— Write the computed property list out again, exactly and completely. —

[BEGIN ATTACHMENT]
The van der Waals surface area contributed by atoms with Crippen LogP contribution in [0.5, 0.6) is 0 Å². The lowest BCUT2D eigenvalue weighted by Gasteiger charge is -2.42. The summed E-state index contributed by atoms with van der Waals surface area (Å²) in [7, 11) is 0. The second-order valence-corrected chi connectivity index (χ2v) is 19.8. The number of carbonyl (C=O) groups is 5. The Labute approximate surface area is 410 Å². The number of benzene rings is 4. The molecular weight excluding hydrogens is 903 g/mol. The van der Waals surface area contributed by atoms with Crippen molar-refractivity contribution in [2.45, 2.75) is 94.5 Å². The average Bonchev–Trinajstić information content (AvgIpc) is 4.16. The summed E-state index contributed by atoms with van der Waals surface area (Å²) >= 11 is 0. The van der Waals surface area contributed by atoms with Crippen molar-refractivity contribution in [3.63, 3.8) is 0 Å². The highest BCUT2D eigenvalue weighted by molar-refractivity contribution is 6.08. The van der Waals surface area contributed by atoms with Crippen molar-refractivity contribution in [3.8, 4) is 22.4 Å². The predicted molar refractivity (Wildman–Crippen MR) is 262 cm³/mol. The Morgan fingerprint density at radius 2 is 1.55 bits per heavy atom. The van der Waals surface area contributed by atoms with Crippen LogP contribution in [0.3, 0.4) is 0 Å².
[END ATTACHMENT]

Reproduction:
The van der Waals surface area contributed by atoms with Crippen LogP contribution in [0.5, 0.6) is 0 Å². The lowest BCUT2D eigenvalue weighted by Gasteiger charge is -2.42. The summed E-state index contributed by atoms with van der Waals surface area (Å²) in [7, 11) is 0. The second-order valence-corrected chi connectivity index (χ2v) is 19.8. The number of carbonyl (C=O) groups is 5. The Labute approximate surface area is 410 Å². The number of benzene rings is 4. The molecular weight excluding hydrogens is 903 g/mol. The van der Waals surface area contributed by atoms with Crippen molar-refractivity contribution in [2.45, 2.75) is 94.5 Å². The average Bonchev–Trinajstić information content (AvgIpc) is 4.16. The summed E-state index contributed by atoms with van der Waals surface area (Å²) >= 11 is 0. The van der Waals surface area contributed by atoms with Crippen molar-refractivity contribution in [3.63, 3.8) is 0 Å². The highest BCUT2D eigenvalue weighted by molar-refractivity contribution is 6.08. The van der Waals surface area contributed by atoms with Crippen molar-refractivity contribution in [3.8, 4) is 22.4 Å². The predicted molar refractivity (Wildman–Crippen MR) is 262 cm³/mol. The Morgan fingerprint density at radius 2 is 1.55 bits per heavy atom. The van der Waals surface area contributed by atoms with Crippen LogP contribution in [0.3, 0.4) is 0 Å².